Paul Chan, a New York-based artist born in Hong Kong, has been invited by Schaulager in Basel to transform the Herzog & de Meuron building into a pathway for his own fantasies. His Chan Wonderland is grim, gritty and graphic. It is also celestially erudite and disarmingly immature.
Only 40 years old, the protean Paul Chan is known for his videos, installations, paintings, drawings and books, an oeuvre from which he has extracted the selected pieces that make up the Schaulager exhibition. Four years in the making, the show that runs until 19 October 2014 redesigns and reconfigures the Basel spaces. Welcome to Paul’s world.
The dive into Chanland is an immediate one: we are greeted by playful little cartoon figures, little girls in bobby socks and pale poplin dresses. But look carefully; Chan is already taking us for a ride. The little girls in To all the girls I have drawn before (after Happiness) 2002 are anything but innocent: we have been plunged into the troubled obsessions of Henry Darger, the reclusive American whose secret world of under-aged nymphs cavorting in gardens was only discovered after his death.
Genitalia and tombstones
Chan does not spare us. Limbs are a-fling, some of them sectioned, others growing out of places where they shouldn’t be. We are entering head first into the orifices that Chan parades as the hallmark of his inner workings. He is here to show us that genitalia are an extension of our minds.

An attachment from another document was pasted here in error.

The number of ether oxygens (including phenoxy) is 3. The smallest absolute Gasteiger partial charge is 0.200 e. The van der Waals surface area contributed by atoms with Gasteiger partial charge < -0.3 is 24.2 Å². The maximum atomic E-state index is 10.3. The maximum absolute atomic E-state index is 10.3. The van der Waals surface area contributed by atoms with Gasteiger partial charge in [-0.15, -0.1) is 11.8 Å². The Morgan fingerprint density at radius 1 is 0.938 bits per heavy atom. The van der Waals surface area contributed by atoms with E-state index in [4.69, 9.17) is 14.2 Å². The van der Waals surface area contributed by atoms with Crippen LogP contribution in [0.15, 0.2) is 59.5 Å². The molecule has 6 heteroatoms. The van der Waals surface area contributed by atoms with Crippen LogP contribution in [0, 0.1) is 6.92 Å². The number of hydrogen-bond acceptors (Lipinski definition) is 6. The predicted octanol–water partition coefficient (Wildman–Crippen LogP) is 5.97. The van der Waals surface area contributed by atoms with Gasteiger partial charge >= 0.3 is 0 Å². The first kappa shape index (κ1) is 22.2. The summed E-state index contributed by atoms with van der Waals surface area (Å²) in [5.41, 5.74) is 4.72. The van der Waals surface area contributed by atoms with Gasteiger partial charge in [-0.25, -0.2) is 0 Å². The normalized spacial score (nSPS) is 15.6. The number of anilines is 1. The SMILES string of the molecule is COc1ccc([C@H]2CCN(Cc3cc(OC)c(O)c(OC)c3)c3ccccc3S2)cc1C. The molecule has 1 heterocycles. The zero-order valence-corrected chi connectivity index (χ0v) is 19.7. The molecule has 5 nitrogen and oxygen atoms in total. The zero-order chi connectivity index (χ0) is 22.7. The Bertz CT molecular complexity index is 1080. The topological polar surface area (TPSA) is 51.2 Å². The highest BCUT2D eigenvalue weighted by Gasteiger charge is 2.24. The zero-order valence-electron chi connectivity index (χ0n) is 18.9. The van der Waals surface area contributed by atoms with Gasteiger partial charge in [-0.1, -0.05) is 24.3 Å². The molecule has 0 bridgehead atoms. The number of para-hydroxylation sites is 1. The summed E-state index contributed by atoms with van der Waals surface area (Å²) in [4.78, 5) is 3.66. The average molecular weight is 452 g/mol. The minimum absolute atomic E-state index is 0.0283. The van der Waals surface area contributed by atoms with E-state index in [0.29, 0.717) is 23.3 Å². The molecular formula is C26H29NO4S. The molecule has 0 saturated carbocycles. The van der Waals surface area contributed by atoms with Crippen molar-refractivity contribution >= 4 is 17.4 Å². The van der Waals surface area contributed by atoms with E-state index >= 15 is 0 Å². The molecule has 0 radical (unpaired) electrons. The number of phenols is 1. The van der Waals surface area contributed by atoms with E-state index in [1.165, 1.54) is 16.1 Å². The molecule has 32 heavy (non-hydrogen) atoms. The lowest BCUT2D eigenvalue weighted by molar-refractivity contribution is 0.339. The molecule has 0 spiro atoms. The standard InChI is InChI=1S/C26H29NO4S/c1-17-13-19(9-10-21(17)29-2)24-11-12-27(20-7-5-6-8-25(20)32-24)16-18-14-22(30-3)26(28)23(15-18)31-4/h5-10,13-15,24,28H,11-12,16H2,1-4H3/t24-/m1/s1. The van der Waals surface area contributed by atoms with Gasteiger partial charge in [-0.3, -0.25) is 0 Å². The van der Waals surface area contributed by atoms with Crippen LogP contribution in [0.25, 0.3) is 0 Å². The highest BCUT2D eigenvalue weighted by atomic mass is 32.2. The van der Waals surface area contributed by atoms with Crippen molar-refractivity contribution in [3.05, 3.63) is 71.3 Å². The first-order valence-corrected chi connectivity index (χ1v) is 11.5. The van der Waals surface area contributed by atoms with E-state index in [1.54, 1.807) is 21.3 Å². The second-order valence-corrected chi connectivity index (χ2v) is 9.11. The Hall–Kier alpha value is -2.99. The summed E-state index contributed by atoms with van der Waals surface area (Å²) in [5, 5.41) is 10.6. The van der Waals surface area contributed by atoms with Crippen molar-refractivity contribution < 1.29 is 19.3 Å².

And just to make sure that we understand that he is not joking, and to lend intellectual gravitas to his endeavours, he has wrapped the little girls into the parcel of the Table of the Progress of Social movement by the early 19th century utopian socialist Charles Fourier. References to the 2nd Septageneric creation or the Seven harmonic creations adorn the wall.
We then travel to an open cemetery and broken statues, all drawn with the disturbing precision of the girl figurines, but without the pastel colours, of course. A keyboard in the corner, with keys that have been transformed into tombstones, is ready to spring into action, as if to conjure death. Is Chan being grave or funny? Is this his way of mocking death itself after taking bodily functions so seriously?
The Magic Theatre
Paul Chan (b. 1973) was not yet 30 years old when he made the animated video Happiness (Finally) After 35,000 Years of Civilization (after Henry Dager and Charles Fourier) (2000-2003) and it shows. The explosion of images that shift stiffly across the screen are reminiscent of the first programmes used by children in the early 90s to create their own Magic Theatres. But with Chan, who was also a video game generation child, we are not spared massacres, eviscerations, rampage, blazing horrors, while priests glide sweetly by.